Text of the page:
Though the film Sexy Baby is meant to demonstrate the current trend in how pre-teens and adolescents dress, talk and act in the United States, unfortunately the observations made cannot be excluded to just this country. As an older sister of a pre-teen who is growing up in Brazil, I can adamantly say that the behaviours of Winifred and her friends in the movie can also be found in young girls in developed places other than the U.S.
When I spend my summers in São Paulo, Brazil with my younger sister, I am often in awe by how she seems to be growing up too fast. I’d like to take a deeper look into this expression we hear parents say all the time; there is something crucial to learn about our society when we acknowledge the driving factors that make us think a child is “growing up too fast”.
Kids today seem to be speeding past through their childhood as they do things that were done much later by the generation before them. For example, pre-teen girls (such as my little sister) are getting Facebook, Instagram, and even Snapchat accounts (a phone application known for sexting) while young adults my age weren’t this active in the world of social media until high school.
The easy access to the online world and the peer-pressure children today have to be active on social media seems to be distracting them from the more simplistic and carefree childhood we and our parents had. I would hate to think of myself as someone reminiscing on the past and I often cringe when older adults tell me, “Well, back in my day, things were this way…” I am thrilled to live in such an age where we are seeing technology solving some of the world’s most pressing issues. As an economics student, I believe that progression, efficiency, and globalization should not be impeded. Yet, there are adverse consequences on especially young women who are active in this internet-savy era we live in. The negative effects that arise when impactful images and videos are shared so easily in this globalized world must be brought to light.
What concerns me the most is that young children don’t have the level of maturity nor self-confidence to handle the pictures of photo-shopped, semi-nude women posing in promiscuous ways. These photos and videos are found online, on billboards, commercials, television etc. Needless to say, in the consumerist society we live in, pre-teens and adolescents are bombarded with these images and greatly impacted by them.
Children are highly observational and naïve, they emulate behaviors before making a thorough and mature thought process that adults are capable of doing. That is why it is imperative that we take caution in what images children are seeing. More importantly, since we obviously cannot eliminate all of the degrading influences, we can and should instead educate children to become aware of what is appropriate or not (of course this will vary across families).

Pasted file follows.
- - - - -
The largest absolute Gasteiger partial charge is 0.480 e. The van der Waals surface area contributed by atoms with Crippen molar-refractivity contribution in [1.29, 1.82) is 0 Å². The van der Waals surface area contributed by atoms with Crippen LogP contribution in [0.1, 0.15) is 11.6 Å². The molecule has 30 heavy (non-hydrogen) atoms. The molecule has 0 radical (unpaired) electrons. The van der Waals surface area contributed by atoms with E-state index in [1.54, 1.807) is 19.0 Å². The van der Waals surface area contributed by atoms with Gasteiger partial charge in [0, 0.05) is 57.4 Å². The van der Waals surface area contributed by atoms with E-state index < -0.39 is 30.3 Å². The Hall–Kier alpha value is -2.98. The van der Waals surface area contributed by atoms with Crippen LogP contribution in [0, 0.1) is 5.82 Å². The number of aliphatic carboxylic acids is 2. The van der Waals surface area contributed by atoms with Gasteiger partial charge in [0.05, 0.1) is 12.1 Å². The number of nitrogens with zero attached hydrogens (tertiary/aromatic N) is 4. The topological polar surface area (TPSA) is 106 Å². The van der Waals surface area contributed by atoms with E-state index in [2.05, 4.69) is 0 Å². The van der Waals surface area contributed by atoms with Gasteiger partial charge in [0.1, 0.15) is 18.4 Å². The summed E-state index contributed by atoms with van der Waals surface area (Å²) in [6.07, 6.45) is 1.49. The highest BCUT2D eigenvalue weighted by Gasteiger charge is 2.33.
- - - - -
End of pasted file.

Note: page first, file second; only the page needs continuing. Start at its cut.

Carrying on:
Even if one argues that this early participation in social media is a result of early maturation, I still find that the underlying issue is that these young girls are extending their adolescence years at the cost of curtailing their innocent and carefree childhood. It is heartbreaking when I see young girls who obsess over their body image because that means they are valuing their physical attributes more than inner their characteristics such as passion and intelligence.
As seen in the Sexy Baby documentary, Winfred and her other pre-teen friend try on numerous outfits in search for the perfect “slutty” skirt that would make their “butts look big”. It already saddens me that young adult women care greatly about their appearances, even to the extent of pursuing labiaplasty surgery in intimate places.
I blame consumerism and the media along with all the associated tactics used to influence humans in the developed world to buy more things, and to look and act in a certain way. Essentially, we are seeing a distortion in the development of young girls because of the phenomena of consumerism, pornography, and obsession with body images. The character Winifred in the film Sexy Baby epitomizes this sort of distortion.